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The Graffiti Hunters

Urban explorers risk trespassing violations, injury, and even death to photograph a hidden world of aerosol art for all the world to see.

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The San Francisco State University student began exploring with his friend Miller as a way to relieve his technology-induced isolation. On that first trip to Drawbridge, he happened upon the perfect graffiti artist to pull him out. Girafa painted his iconic yellow-and-black character all over the Bay Area, often tucked out of sight. He also purposefully left clues to where he hid his pieces.

"After I painted, I would leave my one-flow signature on things to let people know something bigger was close by, much like dropping bread crumbs," Girafa wrote in an email. "They would survive longer than the actual piece itself going unseen by what I call 'poachers.' I'm honestly impressed by how dedicated and determined Matt is in finding the remaining pieces I painted years ago."

Girafa stopped painting graffiti after his 2009 arrest (he was subsequently convicted for felony vandalism and misdemeanor vandalism, which resulted in a punishment of six months of house arrest, $38,000 in restitution, and five years of probation). "I enjoyed my adventures of going to places that hadn't been painted yet and likely won't be seen for some time," wrote Girafa. "Painting places like that reminds me of burying a time capsule — waiting to be discovered by someone else."

That neatly sums up the appeal for Henry as well. "If Girafa could go around and paint everywhere, who gives a shit? The whole thing is that you have to hunt for it," he said. "You have to find it before the city does. It could go away. If it does, you miss it."


Instagram serves as a sort of treasure map to this hidden art world. Explorers scroll through images searching for geographic clues — businesses in the background, mountains, freeways, and hashtagged city names. These clues, combined with the use of Google Maps, create the X that marks the spot.

"Prior to Instagram and Flickr, graffiti photographers had to work a lot harder to gain the trust of graffiti writers," GATS wrote in an email interview. "Most of them were directly involved with the community. Now there is an entire social group of just urban explorer/graffiti fans that exist parallel to, but dissociated from, the graffiti community. They shadow the scene, retracing the steps of graffiti writers, but without leaving a mark."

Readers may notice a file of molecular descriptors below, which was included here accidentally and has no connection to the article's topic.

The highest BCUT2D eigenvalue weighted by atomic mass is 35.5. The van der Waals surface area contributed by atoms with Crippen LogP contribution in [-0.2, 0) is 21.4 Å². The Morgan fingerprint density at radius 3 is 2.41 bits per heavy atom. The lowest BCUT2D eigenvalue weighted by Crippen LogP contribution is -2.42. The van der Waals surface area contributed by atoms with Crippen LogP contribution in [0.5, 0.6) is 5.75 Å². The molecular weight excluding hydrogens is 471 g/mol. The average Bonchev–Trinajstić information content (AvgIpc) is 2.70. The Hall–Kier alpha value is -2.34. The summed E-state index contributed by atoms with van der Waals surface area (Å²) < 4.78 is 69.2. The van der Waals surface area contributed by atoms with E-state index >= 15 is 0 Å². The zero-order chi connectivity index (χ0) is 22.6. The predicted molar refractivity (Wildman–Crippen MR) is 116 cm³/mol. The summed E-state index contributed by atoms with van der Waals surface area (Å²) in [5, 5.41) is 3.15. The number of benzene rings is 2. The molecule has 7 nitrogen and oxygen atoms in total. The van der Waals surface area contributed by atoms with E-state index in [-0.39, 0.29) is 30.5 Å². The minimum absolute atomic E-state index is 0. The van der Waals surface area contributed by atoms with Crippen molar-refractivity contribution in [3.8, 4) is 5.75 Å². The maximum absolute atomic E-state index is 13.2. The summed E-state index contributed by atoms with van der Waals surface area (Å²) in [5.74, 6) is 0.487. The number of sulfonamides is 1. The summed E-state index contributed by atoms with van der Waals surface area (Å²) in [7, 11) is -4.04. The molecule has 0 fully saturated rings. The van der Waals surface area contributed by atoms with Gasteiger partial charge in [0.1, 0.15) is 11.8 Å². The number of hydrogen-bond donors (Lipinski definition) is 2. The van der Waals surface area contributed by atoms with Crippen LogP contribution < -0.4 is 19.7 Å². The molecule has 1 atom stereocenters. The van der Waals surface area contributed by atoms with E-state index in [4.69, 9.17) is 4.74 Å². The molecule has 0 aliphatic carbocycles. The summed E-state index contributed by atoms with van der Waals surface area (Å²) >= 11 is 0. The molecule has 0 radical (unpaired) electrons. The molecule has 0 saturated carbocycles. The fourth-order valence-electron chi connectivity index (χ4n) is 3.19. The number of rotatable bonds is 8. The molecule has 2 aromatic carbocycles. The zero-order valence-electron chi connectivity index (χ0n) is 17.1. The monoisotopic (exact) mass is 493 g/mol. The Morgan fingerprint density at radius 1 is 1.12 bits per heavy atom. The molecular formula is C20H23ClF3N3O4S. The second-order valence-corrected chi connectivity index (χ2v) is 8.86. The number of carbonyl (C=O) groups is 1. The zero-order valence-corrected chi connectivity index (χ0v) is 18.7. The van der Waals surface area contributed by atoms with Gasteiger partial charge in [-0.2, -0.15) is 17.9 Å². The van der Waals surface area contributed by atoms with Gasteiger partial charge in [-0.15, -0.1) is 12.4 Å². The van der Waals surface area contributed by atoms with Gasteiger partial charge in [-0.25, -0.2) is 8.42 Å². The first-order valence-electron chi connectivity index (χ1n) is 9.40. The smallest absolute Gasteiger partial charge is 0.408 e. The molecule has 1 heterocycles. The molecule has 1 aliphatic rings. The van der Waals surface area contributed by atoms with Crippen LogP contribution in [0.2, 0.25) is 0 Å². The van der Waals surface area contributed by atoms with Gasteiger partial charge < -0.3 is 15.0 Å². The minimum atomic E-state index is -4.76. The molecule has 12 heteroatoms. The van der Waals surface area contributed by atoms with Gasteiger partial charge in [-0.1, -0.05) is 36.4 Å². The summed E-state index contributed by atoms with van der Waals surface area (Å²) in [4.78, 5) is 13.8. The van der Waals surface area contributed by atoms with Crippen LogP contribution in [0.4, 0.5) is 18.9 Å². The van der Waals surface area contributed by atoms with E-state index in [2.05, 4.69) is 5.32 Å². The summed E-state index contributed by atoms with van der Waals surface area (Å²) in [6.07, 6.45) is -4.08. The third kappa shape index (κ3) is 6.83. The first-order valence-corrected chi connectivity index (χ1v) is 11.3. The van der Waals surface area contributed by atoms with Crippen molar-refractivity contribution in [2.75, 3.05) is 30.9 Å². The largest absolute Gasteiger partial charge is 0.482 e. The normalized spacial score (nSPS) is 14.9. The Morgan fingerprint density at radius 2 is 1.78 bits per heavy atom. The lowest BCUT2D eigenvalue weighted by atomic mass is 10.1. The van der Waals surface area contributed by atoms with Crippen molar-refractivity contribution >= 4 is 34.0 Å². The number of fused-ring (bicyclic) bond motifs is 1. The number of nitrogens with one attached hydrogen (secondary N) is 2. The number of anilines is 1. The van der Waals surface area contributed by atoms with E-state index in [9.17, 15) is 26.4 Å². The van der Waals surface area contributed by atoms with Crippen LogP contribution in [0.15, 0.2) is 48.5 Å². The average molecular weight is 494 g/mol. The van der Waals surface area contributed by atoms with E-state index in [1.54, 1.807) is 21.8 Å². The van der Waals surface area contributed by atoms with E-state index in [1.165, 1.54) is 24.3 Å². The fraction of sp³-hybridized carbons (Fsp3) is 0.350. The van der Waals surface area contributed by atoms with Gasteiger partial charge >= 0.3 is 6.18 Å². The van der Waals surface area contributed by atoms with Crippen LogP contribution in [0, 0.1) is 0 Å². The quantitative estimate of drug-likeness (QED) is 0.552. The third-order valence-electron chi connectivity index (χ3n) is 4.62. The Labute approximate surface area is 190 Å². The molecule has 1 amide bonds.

GATS said that it blows his mind how dedicated these photographers are. "I'll crawl through a drainage pipe a mile under the city, through spiderwebs and water, to paint a small spot that I'm 100 percent convinced no one else would ever be crazy enough or motivated enough to find," he wrote. "Then the next week, there are photos from five different people on Instagram who went through the same thing to document it."

Graffiti hunters are a cagey crew. They discuss particularly hard-to-find graffiti spots with the reverence others would reserve for the Sistine Chapel (there's even a spot referred to as the "GATS Church"). And they do not reveal locations easily. "It's the uniqueness and the secrecy — and knowing that you're now on the inside of that secret — that makes it exciting," said Henry. "You start to see things differently. You start to see boarded-up windows and think, 'I wonder if I could get in there? I wonder what's on the inside.'"

Before they're embraced by this guarded group, would-be explorers must first prove their worth by tracking down difficult places on their own. Instagram comes in handy here as well. Henry looks through people's feeds to see if they have photos of tricky places before he agrees to go out with them. This gatekeeper approach can seem a bit elitist and somewhat silly — like kids posting a "Keep Out" sign on their tree house. But urban explorers have good reasons for holding their maps close to their chests. When word gets out about a spot, a rush of people go to find it. The more visitors a spot attracts, the more likely it is that someone will report the trespassers. This leads to repaired fences, boarded-up windows, and heavier locks on doors. In graffiti parlance, "spots get blown up."

After promising not to reveal any locations, I managed to convince Henry and his occasional exploring partners Rachel Escoto (aka Pixelina) and Tanja Baker (aka Teetonka) to let me tag along one sunny Saturday. Henry and I ride in the car with Escoto. Baker, a lean German with an appropriately stoic vibe, drives separately in her pickup truck with two German shepherds in the back (a professional dog trainer by day, she often includes her dogs in photos she posts to Instagram). A petite 38-year-old with bright red lipstick and an equally vibrant personality, Escoto keeps the conversation flowing, relating stories about chatting with muralist Chor Boogie and dealing with the cops while on a urbex/graffiti outing with Australian street artist David "Meggs" Hooke. Although Escoto has become friends with some of the artists whose work she photographs, her words are charged with the excitement of meeting a celebrity.

The car talk feels giddy and gossipy as we wind along narrow residential streets lined with hillside mansions to arrive at our first destination, the so-called Lava House. Constructed in the 1970s, the multi-level home built with black lava rocks was never finished, and was razed to its foundation in 2003. According to local lore, a volcano god cursed the residence for the theft of his rocks, leading to the freak deaths of several construction workers.

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